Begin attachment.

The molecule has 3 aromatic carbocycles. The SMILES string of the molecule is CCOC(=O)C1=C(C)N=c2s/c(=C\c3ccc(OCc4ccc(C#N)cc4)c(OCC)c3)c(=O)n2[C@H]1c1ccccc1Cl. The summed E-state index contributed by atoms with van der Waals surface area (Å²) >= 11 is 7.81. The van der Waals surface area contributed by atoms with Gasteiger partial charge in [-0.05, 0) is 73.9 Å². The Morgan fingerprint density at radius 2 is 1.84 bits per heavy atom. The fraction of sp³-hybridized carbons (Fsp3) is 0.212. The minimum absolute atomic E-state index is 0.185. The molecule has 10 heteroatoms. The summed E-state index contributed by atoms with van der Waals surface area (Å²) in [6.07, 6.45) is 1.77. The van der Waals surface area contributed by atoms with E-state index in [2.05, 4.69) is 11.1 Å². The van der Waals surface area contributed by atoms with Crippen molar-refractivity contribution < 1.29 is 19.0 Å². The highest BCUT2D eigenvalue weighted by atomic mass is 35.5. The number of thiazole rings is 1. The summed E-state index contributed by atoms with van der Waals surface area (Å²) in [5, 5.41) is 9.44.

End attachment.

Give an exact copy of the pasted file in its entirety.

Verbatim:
The molecule has 3 aromatic carbocycles. The SMILES string of the molecule is CCOC(=O)C1=C(C)N=c2s/c(=C\c3ccc(OCc4ccc(C#N)cc4)c(OCC)c3)c(=O)n2[C@H]1c1ccccc1Cl. The summed E-state index contributed by atoms with van der Waals surface area (Å²) >= 11 is 7.81. The van der Waals surface area contributed by atoms with Gasteiger partial charge in [-0.05, 0) is 73.9 Å². The Morgan fingerprint density at radius 2 is 1.84 bits per heavy atom. The fraction of sp³-hybridized carbons (Fsp3) is 0.212. The minimum absolute atomic E-state index is 0.185. The molecule has 10 heteroatoms. The summed E-state index contributed by atoms with van der Waals surface area (Å²) in [6.07, 6.45) is 1.77. The van der Waals surface area contributed by atoms with E-state index in [2.05, 4.69) is 11.1 Å². The van der Waals surface area contributed by atoms with Crippen molar-refractivity contribution < 1.29 is 19.0 Å². The highest BCUT2D eigenvalue weighted by atomic mass is 35.5. The number of thiazole rings is 1. The summed E-state index contributed by atoms with van der Waals surface area (Å²) in [5, 5.41) is 9.44.